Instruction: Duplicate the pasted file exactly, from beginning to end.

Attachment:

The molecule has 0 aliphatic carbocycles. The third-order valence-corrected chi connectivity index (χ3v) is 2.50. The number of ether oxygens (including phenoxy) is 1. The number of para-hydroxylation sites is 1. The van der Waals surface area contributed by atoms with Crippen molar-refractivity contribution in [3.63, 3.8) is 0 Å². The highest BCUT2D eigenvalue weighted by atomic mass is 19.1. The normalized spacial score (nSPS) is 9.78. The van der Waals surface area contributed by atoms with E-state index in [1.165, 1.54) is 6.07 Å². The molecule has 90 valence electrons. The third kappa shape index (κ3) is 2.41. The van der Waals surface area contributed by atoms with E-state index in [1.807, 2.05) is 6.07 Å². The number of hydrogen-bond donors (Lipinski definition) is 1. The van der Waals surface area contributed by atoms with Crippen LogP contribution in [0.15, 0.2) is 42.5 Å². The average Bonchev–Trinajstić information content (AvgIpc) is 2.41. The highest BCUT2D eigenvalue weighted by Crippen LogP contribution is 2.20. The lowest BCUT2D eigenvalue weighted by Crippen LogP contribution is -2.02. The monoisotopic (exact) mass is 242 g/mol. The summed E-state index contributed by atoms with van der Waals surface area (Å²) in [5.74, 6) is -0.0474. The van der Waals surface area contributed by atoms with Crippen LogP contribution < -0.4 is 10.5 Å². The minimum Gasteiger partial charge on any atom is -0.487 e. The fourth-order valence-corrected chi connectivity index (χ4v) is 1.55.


The molecule has 0 aliphatic carbocycles. The third-order valence-corrected chi connectivity index (χ3v) is 2.50. The number of ether oxygens (including phenoxy) is 1. The number of para-hydroxylation sites is 1. The van der Waals surface area contributed by atoms with Crippen molar-refractivity contribution in [3.63, 3.8) is 0 Å². The highest BCUT2D eigenvalue weighted by atomic mass is 19.1. The normalized spacial score (nSPS) is 9.78. The van der Waals surface area contributed by atoms with E-state index in [1.165, 1.54) is 6.07 Å². The molecule has 90 valence electrons. The third kappa shape index (κ3) is 2.41. The van der Waals surface area contributed by atoms with E-state index in [1.807, 2.05) is 6.07 Å². The number of hydrogen-bond donors (Lipinski definition) is 1. The van der Waals surface area contributed by atoms with Crippen LogP contribution in [0.15, 0.2) is 42.5 Å². The average Bonchev–Trinajstić information content (AvgIpc) is 2.41. The highest BCUT2D eigenvalue weighted by Crippen LogP contribution is 2.20. The lowest BCUT2D eigenvalue weighted by Crippen LogP contribution is -2.02. The monoisotopic (exact) mass is 242 g/mol. The summed E-state index contributed by atoms with van der Waals surface area (Å²) in [5.74, 6) is -0.0474. The van der Waals surface area contributed by atoms with Crippen LogP contribution < -0.4 is 10.5 Å². The minimum Gasteiger partial charge on any atom is -0.487 e. The fourth-order valence-corrected chi connectivity index (χ4v) is 1.55.